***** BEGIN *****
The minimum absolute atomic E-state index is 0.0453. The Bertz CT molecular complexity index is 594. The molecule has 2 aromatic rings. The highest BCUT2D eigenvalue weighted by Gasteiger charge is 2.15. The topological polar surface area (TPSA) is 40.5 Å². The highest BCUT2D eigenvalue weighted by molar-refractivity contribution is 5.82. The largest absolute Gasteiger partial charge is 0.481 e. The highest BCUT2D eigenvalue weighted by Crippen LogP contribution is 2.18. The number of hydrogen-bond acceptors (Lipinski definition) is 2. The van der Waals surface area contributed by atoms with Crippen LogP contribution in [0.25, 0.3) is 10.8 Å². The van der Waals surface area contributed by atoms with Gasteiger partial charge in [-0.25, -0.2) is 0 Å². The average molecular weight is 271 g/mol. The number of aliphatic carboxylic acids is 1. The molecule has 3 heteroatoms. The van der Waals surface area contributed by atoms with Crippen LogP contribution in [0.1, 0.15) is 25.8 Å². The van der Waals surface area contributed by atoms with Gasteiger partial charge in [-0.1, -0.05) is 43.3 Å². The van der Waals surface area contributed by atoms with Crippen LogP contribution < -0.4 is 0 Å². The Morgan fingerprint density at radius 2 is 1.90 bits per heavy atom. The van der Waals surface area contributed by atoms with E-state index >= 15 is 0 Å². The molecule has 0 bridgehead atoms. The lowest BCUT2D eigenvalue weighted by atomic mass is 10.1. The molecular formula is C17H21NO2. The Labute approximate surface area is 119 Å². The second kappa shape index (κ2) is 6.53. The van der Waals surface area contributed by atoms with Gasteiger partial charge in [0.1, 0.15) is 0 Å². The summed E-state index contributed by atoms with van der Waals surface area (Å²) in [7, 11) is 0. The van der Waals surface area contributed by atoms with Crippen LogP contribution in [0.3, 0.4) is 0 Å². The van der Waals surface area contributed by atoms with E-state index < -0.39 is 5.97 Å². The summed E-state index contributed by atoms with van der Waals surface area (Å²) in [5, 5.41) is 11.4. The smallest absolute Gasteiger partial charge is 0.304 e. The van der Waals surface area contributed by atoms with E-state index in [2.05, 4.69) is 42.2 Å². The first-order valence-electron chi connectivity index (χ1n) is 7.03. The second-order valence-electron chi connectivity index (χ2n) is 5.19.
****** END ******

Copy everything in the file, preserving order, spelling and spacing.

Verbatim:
The minimum absolute atomic E-state index is 0.0453. The Bertz CT molecular complexity index is 594. The molecule has 2 aromatic rings. The highest BCUT2D eigenvalue weighted by Gasteiger charge is 2.15. The topological polar surface area (TPSA) is 40.5 Å². The highest BCUT2D eigenvalue weighted by molar-refractivity contribution is 5.82. The largest absolute Gasteiger partial charge is 0.481 e. The highest BCUT2D eigenvalue weighted by Crippen LogP contribution is 2.18. The number of hydrogen-bond acceptors (Lipinski definition) is 2. The van der Waals surface area contributed by atoms with Crippen LogP contribution in [0.25, 0.3) is 10.8 Å². The van der Waals surface area contributed by atoms with Gasteiger partial charge in [-0.25, -0.2) is 0 Å². The average molecular weight is 271 g/mol. The number of aliphatic carboxylic acids is 1. The molecule has 3 heteroatoms. The van der Waals surface area contributed by atoms with Crippen LogP contribution in [0.1, 0.15) is 25.8 Å². The van der Waals surface area contributed by atoms with Gasteiger partial charge in [-0.1, -0.05) is 43.3 Å². The van der Waals surface area contributed by atoms with Crippen LogP contribution < -0.4 is 0 Å². The Morgan fingerprint density at radius 2 is 1.90 bits per heavy atom. The van der Waals surface area contributed by atoms with E-state index >= 15 is 0 Å². The molecule has 0 bridgehead atoms. The lowest BCUT2D eigenvalue weighted by atomic mass is 10.1. The molecular formula is C17H21NO2. The Labute approximate surface area is 119 Å². The second kappa shape index (κ2) is 6.53. The van der Waals surface area contributed by atoms with Gasteiger partial charge in [0.1, 0.15) is 0 Å². The summed E-state index contributed by atoms with van der Waals surface area (Å²) in [7, 11) is 0. The van der Waals surface area contributed by atoms with Crippen LogP contribution in [0.3, 0.4) is 0 Å². The van der Waals surface area contributed by atoms with E-state index < -0.39 is 5.97 Å². The summed E-state index contributed by atoms with van der Waals surface area (Å²) in [5, 5.41) is 11.4. The smallest absolute Gasteiger partial charge is 0.304 e. The van der Waals surface area contributed by atoms with E-state index in [2.05, 4.69) is 42.2 Å². The first-order valence-electron chi connectivity index (χ1n) is 7.03. The second-order valence-electron chi connectivity index (χ2n) is 5.19.